Items tagged with nook

Last week, Amazon trimmed the price and improved the features of its flagship Kindle DX product and now it's apparently Sony's turn. As of today, the Reader Pocket Edition is $149 (down from $169), the Touch Edition is $169 (down from $199) and the Sony Daily Edition (the DX's primary competitor) is now $299, down from $349. That's quite a bit cheaper than even the Kindle DX's new pricetag of $379, and it tells us everything we need to know about Sony's position in the e-reader market:  It's losing. Look! It's the E-reader from that...from that other company! The price cuts on the Pocket Edition and the Touch Edition should keep them competitive against hardware from Barnes and Nobles' Nook... Read more...
It's hard to argue that more competition is better for consumers, and that's proving true once again in the growing e-reader market. For awhile, Amazon's Kindle dominated the entire space, and they pretty much ran the show. The Kindle (and subsequent revisions) were always priced rather fairly in the eyes of critics, but there's nothing like a surprise price drop to really get interest growing. In the hours following Barnes & Noble's announcement of the Wi-Fi only NOOK (and the price drop on the 3G + Wi-Fi NOOK to just $199), Amazon decided to cut the price of their Kindle (with global 3G wireless + Wi-Fi) in order to better compete. Before B&N's reveal, the Kindle was priced at $259.... Read more...
Who says Amazon will always rule the e-reader market? Barnes & Noble has been playing hardball ever since the company released the original NOOK, and now things have been stepped up a notch further. Today, the world's largest bookseller (who just so happens to sell their own e-reader) has introduced a new Wi-Fi only NOOK, and beyond that, also lowered the price on the existing Wi-Fi + 3G NOOK. Starting now, the existing NOOK (Wi-Fi + 3G) is available for just $199, which is a good bit less than what Amazon is currently charging for the Kindle. Also, the new Wi-Fi only NOOK, which is useful for those who generally only download new material when at home or in a coffee shop with free Wi-Fi... Read more...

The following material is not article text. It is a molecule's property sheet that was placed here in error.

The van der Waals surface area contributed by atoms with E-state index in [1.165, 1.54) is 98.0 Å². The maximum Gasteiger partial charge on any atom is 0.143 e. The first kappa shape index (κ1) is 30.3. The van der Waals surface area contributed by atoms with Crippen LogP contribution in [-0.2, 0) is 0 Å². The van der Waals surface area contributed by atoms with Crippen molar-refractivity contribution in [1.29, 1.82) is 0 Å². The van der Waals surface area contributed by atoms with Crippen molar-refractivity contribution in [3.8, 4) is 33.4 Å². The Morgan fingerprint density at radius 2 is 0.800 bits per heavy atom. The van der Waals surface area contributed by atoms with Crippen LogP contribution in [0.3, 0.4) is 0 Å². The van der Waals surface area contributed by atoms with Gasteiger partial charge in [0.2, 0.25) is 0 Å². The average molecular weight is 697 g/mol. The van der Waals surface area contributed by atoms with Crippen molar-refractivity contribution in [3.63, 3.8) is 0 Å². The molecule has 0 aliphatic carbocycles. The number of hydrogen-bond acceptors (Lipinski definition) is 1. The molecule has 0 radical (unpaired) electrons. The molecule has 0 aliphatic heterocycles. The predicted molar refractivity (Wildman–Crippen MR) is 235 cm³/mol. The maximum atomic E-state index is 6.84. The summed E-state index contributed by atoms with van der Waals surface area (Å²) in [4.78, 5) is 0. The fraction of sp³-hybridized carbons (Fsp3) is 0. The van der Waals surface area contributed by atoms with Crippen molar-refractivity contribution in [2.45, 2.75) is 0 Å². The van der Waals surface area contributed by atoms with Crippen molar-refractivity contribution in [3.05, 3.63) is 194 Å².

Many could argue that the last thing the world needs is another e-book reader, but we aren't yet in that camp. Amazon's Kindle and the Barnes & Noble Nook could use the competition, and Acer is a solid name in the industry with what appears to be a solid idea of how they plan to change it up (with "it" being the e-reader market). The company has recently announced their 6" LumiRead, which is half-typical e-reader, and half-all new. The entire devices measures only a few millimeters thick, and it's outfitted with 2GB of memory for storing books and other materials. Of course, it uses a no-backlight e-ink display (rather than an LCD, like many of the cheaper e-readers that are emerging these... Read more...
The e-reader market is a questionable one right now. Some say that it's fine, and that true bookworms will continue to support E-Ink based devices. But some say that tablets and multi-use devices such as the iPad pose a great threat to e-readers, which are generally limited in what all they can do. One thing that is very clear, though, is that the Barnes & Noble Nook is just about the only e-reader in America to seriously rival the Kindle, and while other options are out there, few are as well thought-out, well-connected and well-designed as the two of these. Amazon has been letting blossoming authors self-publish titles onto the Kindle e-Bookstore for months, and while B&N is a bit behind... Read more...